Sometimes I think the voices they hear
don't come from one another. - C.W.

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Tuesday, May 12, 2015


Dear Friends and Followers:

Feel free to offer your opinions, but I have decided to use a  thing that represents or stands for something else, (Editor's note: He means "symbol") to explain the approach of your species toward solving problems.

Believe it or not, it is a device that you call "the leaf blower."

I can't tell that it solves any problem at all in a large sense. But it seems to:

Make a lot of racket as though it is really accomplishing something,
Move a problem from one person's area of concern to another,
Make you feel better,
Remove the inconvenience of a cognitive ability (hearing), and
Leave the mess for others to clean up in the future.

Now, isn't this the approach you take to solving most problems, from drug addiction to crime to poverty to the homeless, and things in general? What gives? Just saying, as you say.

I asked Big Dope and he just looked at me and said "Huh?"

Best I can tell. Your attitude is: A problem
 out of sight is a problem solved. - C.W,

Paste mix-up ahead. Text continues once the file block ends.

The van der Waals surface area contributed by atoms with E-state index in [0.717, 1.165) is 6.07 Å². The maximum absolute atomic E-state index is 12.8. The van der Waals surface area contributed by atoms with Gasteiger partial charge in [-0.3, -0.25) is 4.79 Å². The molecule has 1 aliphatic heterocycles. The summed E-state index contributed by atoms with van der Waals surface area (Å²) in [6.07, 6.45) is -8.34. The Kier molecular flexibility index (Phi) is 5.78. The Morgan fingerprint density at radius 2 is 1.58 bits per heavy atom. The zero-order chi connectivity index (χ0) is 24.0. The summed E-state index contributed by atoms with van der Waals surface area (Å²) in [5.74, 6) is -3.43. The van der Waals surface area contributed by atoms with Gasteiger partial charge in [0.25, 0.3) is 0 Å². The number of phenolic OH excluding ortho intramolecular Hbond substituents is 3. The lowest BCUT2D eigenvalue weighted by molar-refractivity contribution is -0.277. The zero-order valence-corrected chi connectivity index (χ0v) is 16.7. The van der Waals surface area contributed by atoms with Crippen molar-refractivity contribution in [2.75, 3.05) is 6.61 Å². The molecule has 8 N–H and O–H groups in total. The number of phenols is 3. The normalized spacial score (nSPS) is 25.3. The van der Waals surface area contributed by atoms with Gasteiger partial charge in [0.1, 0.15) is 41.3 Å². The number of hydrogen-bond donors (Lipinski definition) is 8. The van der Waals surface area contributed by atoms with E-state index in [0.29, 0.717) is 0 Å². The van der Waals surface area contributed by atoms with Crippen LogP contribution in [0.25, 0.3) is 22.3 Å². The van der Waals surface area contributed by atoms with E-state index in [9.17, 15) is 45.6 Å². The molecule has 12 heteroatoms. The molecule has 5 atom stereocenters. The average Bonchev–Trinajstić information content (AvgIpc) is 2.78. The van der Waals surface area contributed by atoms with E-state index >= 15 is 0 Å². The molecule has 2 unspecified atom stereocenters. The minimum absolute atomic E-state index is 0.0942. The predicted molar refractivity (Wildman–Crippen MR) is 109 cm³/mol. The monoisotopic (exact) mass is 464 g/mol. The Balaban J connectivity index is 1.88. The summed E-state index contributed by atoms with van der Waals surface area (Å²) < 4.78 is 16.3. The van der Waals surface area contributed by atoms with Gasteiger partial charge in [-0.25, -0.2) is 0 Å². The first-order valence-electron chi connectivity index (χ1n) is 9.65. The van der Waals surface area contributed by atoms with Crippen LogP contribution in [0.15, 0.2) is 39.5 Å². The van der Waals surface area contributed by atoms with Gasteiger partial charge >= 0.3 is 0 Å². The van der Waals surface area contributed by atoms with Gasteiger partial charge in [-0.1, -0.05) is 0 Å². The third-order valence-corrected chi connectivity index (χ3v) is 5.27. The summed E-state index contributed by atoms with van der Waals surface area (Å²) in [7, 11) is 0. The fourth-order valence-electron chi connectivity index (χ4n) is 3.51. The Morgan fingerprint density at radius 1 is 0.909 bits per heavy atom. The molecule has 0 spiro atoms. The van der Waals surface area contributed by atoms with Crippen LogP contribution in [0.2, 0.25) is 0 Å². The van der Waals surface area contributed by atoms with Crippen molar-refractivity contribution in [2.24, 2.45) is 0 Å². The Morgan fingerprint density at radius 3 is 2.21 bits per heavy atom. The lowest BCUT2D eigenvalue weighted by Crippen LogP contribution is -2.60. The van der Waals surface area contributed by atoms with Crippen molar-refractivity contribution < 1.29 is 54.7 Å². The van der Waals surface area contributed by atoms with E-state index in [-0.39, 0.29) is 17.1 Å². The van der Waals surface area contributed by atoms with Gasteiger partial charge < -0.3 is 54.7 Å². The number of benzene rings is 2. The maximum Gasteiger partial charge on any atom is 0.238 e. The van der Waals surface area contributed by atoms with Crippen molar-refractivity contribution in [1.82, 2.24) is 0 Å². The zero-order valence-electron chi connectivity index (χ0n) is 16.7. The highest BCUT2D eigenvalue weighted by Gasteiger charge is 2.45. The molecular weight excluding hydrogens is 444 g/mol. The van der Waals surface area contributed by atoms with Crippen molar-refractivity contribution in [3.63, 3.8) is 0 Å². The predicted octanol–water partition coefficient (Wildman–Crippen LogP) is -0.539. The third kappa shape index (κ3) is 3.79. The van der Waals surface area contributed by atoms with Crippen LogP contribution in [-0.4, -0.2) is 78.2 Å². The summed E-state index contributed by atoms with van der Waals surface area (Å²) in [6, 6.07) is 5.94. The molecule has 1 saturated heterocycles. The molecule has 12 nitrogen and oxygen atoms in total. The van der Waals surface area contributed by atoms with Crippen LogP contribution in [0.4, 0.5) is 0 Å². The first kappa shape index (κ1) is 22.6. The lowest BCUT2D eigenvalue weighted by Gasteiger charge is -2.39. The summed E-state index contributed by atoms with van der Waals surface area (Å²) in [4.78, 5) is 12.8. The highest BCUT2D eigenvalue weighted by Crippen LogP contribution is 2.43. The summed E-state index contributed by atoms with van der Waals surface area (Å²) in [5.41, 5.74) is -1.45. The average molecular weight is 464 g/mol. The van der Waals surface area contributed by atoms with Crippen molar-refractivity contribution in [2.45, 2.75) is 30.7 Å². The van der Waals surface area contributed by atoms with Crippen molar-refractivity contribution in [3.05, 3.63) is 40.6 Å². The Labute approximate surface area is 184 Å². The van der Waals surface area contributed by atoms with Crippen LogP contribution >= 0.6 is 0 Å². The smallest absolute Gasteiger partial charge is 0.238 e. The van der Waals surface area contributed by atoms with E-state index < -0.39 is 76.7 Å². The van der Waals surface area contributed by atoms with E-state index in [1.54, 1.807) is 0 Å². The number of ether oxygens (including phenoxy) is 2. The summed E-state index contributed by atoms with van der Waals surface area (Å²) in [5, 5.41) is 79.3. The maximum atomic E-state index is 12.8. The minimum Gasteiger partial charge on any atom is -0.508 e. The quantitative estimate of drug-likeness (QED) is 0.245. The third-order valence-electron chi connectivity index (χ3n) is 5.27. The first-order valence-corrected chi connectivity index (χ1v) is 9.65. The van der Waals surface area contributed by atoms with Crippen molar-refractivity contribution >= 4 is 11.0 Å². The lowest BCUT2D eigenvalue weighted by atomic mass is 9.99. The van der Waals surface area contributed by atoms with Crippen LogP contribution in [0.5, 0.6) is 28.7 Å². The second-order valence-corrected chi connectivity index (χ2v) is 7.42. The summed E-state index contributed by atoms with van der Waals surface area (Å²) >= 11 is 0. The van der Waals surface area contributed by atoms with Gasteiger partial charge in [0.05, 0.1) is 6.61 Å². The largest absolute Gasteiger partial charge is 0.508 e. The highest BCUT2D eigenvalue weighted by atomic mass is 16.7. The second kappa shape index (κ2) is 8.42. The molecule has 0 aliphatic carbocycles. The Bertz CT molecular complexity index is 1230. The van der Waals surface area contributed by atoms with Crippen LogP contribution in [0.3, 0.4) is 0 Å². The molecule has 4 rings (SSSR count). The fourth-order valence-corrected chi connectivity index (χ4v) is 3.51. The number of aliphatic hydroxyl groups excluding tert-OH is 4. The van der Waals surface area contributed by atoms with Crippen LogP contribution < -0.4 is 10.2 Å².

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Sunday, May 10, 2015

249. Games

It was a rainy, lazy morning and C.W. and I were alone, the ladies having gone to a memorial service somewhere. I always take this opportunity to persuade him to play one of my favorite games. It goes like this.

He goes into the next room where he can hear me and I yell out a name from history. He then shapeshifts into the form of the person I call out and returns to where I am.

I use it to sharpen my knowledge of history and expand my intellectual background. It’s purely an educational exercise.

“Next,” he yelled from beyond the doorway.

“Uh,” I said, “how about a young Sophia Loren?”

“How young?”

“Oh … maybe 19 or so.”

I heard a shuffling and in he (she) walked and, oh my goodness.

“How’s this?”